New Orleans BDS activists claim city council resolution as a victory
Jan 12, 2018
The resolution, which passed the council unanimously with all five members present voting in support, mentions neither Israel nor the Palestinian territories.
Nevertheless, following its passage, the New Orleans Palestinian Solidarity Committee wrote on Facebook: “WE WON!!!” The resolution was drafted by the committee, according to The Intercept, and brought to a vote on Thursday.
“Even though it doesn’t have all the teeth,” the passage of the resolution “proves the city recognizes what is happening in Israel,” Tabitha Mustafa, co-founder and core organizer of New Orleans Palestinian Solidarity Committee, told The Intercept.
The Jewish Community Relations Council of the Jewish Federation of Greater New Orleans opposed the measure, saying it was voted on “without the opportunity for dissenting voices to be heard for a broader discussion.”
“While the Jewish Federation fully supports the values of human rights expressed in the resolution, we are deeply concerned about its unintended consequences relating to Israel and in bolstering the divisive BDS movement,” the federation said in a statement, referring to the movement to Boycott, Divest from and Sanction Israel. “The BDS movement, which has inherently anti-Semitic components, is designed to challenge Israel’s economic viability and very right to exist.”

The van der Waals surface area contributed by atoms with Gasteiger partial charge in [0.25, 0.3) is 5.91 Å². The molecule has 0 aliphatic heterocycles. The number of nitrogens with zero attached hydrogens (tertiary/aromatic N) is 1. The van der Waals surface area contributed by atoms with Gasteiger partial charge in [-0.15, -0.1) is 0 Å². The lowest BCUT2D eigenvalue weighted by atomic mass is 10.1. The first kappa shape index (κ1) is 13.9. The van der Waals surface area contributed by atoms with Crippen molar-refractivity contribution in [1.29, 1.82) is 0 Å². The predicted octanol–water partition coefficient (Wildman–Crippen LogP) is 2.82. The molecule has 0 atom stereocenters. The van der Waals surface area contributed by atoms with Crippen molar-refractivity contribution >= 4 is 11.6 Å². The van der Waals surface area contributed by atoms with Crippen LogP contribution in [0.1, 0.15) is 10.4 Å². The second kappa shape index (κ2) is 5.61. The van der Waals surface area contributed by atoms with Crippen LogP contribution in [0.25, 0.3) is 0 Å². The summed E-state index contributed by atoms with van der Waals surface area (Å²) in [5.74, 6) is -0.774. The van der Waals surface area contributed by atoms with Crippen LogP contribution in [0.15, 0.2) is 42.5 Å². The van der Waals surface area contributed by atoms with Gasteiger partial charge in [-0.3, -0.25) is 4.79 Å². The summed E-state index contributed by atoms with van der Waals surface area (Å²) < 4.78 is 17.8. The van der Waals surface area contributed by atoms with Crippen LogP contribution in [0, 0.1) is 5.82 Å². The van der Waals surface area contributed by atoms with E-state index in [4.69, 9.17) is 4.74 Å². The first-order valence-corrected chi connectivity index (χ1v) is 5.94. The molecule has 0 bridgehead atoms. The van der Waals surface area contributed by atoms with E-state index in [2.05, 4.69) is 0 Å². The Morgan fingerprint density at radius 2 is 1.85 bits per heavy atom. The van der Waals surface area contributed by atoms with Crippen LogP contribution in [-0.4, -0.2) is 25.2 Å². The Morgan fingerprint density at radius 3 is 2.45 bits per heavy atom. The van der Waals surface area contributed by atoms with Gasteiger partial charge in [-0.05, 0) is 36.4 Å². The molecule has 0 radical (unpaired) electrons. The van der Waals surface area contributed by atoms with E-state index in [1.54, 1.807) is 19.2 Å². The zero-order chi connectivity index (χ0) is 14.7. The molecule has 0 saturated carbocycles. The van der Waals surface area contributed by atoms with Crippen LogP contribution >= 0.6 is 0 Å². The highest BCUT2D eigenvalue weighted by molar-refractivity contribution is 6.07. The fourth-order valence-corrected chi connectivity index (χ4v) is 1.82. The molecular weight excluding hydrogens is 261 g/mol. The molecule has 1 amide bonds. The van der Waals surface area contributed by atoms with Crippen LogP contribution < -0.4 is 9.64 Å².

The adopted text “encourages the creation of a process to … avoid contracting with or investing in corporations whose practices consistently violate human rights.”
Five of seven city council members, including the mayor-elect, co-sponsored the resolution.
“This resolution specifically recognizes the city’s social and ethical obligations to take steps to avoid contracting with or investing in certain corporations, namely those that consistently violate human rights, civil rights, or labor rights,” said City Council President Jason Williams just ahead of the vote.
The human rights screening is meant to be “consistent with its responsibilities to its residents,” the resolution states, because “the city has social and ethical obligations to take steps to avoid contracting with or investing in corporations whose practices consistently violate human rights.”
At the start of the Jan. 11 New Orleans City Council meeting, the Jewish Federation of Greater New Orleans was honored with “a special proclamation for their tremendous philanthropic work and positive impact on the entire New Orleans community.”
Twenty-one states have passed anti-BDS legislation and there have been states where governors have issued executive orders banning dealings with boycotters.
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